Got any questions? Email them to me or leave them in the comments and I’ll attempt to answer them in a future mailbag (which, by way of full disclosure, may also get re-posted on other websites that pick up my blog). However, I do receive hundreds of questions per week, so I may not necessarily be able to answer yours.

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  1. kjc says:

    Your idea of what constitutes “disastrous” is quite different from mine.

  2. Brittany says:

    $8000/month take home working for non-profits? (judging from the 403b accounts) Sweet.

    “As for the yoga teaching certification, if you ever reach a point where you can’t pay for it, that’s what the emergency fund is for.”

    What?! No. Your car you need to get to work breaking down is an emergency. You ending up in the ER. You losing your job unexpectedly. But yoga instruction? No. That’s what other savings are for. It’s a good goal and great personal development, but only if you can afford it. Drawing from your emergency fund is not “affording it.”

  3. Andrea says:

    Welcome to working for the State of Indiana, Will! You don’t HAVE to be crazy to work here, but it helps!

  4. Jon says:

    Will, if your employer is putting you money into the 529 before taxes it would be like a 20% return. If you are in the 20% bracket you would have to earn 1200 to put 1000 after tax dollars in svgs. So if they are allowing you to contribute before tax dollars it is a great deal. We do the same here with health care and dependent care FSAs.

  5. Jonathan says:

    Unless I’m missing something in Q1, Angie and her husband are spending ~$5000 per month and only have $7500 in savings. Unless there is another emergency fund that wasn’t mentioned, it concerns me that they only have a 1.5 month emergency fund. I would suggest they use some of the extra monthly cash flow to increase the emergency fund before looking into more investing (by investing I mean higher risk/yield investing than a savings account). I realize that by cutting back on the 403b and investments for their children they can reduce their monthly spending, but the $7500 still seems low to me for a family of 4 that is use to this standard of living.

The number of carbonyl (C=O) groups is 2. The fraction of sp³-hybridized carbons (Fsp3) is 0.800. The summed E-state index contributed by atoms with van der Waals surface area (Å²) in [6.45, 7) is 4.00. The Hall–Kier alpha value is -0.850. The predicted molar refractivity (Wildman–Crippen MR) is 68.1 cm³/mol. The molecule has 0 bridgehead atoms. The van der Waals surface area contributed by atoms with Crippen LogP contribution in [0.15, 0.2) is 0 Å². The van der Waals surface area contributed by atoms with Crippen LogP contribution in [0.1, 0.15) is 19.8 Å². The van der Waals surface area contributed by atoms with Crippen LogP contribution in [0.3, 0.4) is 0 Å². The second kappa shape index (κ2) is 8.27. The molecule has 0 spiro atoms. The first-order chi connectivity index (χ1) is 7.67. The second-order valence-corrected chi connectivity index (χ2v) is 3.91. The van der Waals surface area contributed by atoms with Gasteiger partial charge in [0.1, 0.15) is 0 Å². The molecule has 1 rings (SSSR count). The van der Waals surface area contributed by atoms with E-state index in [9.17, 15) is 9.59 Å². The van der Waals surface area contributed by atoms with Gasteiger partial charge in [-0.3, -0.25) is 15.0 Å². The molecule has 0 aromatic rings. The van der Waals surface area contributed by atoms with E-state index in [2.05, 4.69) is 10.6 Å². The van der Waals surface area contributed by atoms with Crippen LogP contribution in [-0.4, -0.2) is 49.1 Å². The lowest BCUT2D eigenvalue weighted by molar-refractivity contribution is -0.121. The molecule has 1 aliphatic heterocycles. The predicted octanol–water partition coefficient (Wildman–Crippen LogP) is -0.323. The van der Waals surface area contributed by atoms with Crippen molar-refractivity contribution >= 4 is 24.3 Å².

6. Patty says:

    Q1 doesn’t imply that they have more than a month or two savings/emergency fund. That combined with paying down loans should be a bigger priority than any risky investing.
    Q8 If proceeding with your idea and the sole purpose of adding accounts is to get bonus points, make sure that you can ‘merge’ two accounts before you sign up.
    Q9 Academic textbooks will be hard to sell at a yard sale. Ebay’s Half.com lets you list those for free and get an audience of people looking for textbooks (Amazon and other sites may also have similar programs). Also, if you don’t want to wait for that and live near a college the university or private textbook stores will possibly buy back the books. Not the best return but a reasonable exchange.

  7. AnnJo says:

    Q1 doesn’t mention what their interest rate is on their mortgage, but chances are it is higher than 3.5% on their student loan. It also matters a great deal whether they are fixed rate or variable rate.

    Faster pay-down of a fixed rate mortgage or fixed rate student loan is like investing in a long-term bond (10-year term for the student loan, 20-30 year term for the mortgage depending on how long they’ve had it). At their ages (I’m assuming based on the children’s ages they’re in their late 20s or early 30s), only a relatively small amount of their investing should be in bonds or bond-like instruments, and obviously, they’d do better picking the one with the higher interest rate.